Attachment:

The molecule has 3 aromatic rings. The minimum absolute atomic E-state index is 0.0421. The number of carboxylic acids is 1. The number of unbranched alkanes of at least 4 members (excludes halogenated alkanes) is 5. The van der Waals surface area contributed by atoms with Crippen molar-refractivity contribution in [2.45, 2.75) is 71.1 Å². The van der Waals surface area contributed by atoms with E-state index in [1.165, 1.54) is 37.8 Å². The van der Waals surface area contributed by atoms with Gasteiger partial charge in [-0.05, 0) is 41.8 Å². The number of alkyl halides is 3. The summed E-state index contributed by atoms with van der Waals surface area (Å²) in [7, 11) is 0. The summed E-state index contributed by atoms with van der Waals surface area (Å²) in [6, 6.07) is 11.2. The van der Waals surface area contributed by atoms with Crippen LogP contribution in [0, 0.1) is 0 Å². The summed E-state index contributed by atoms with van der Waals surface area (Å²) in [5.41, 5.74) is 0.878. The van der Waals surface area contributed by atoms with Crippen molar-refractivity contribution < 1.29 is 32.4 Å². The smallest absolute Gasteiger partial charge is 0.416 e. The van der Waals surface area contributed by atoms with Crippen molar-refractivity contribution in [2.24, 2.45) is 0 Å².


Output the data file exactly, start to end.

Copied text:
The molecule has 3 aromatic rings. The minimum absolute atomic E-state index is 0.0421. The number of carboxylic acids is 1. The number of unbranched alkanes of at least 4 members (excludes halogenated alkanes) is 5. The van der Waals surface area contributed by atoms with Crippen molar-refractivity contribution in [2.45, 2.75) is 71.1 Å². The van der Waals surface area contributed by atoms with E-state index in [1.165, 1.54) is 37.8 Å². The van der Waals surface area contributed by atoms with Gasteiger partial charge in [-0.05, 0) is 41.8 Å². The number of alkyl halides is 3. The summed E-state index contributed by atoms with van der Waals surface area (Å²) in [7, 11) is 0. The summed E-state index contributed by atoms with van der Waals surface area (Å²) in [6, 6.07) is 11.2. The van der Waals surface area contributed by atoms with Crippen LogP contribution in [0, 0.1) is 0 Å². The summed E-state index contributed by atoms with van der Waals surface area (Å²) in [5.41, 5.74) is 0.878. The van der Waals surface area contributed by atoms with Crippen molar-refractivity contribution < 1.29 is 32.4 Å². The smallest absolute Gasteiger partial charge is 0.416 e. The van der Waals surface area contributed by atoms with Crippen molar-refractivity contribution in [2.24, 2.45) is 0 Å².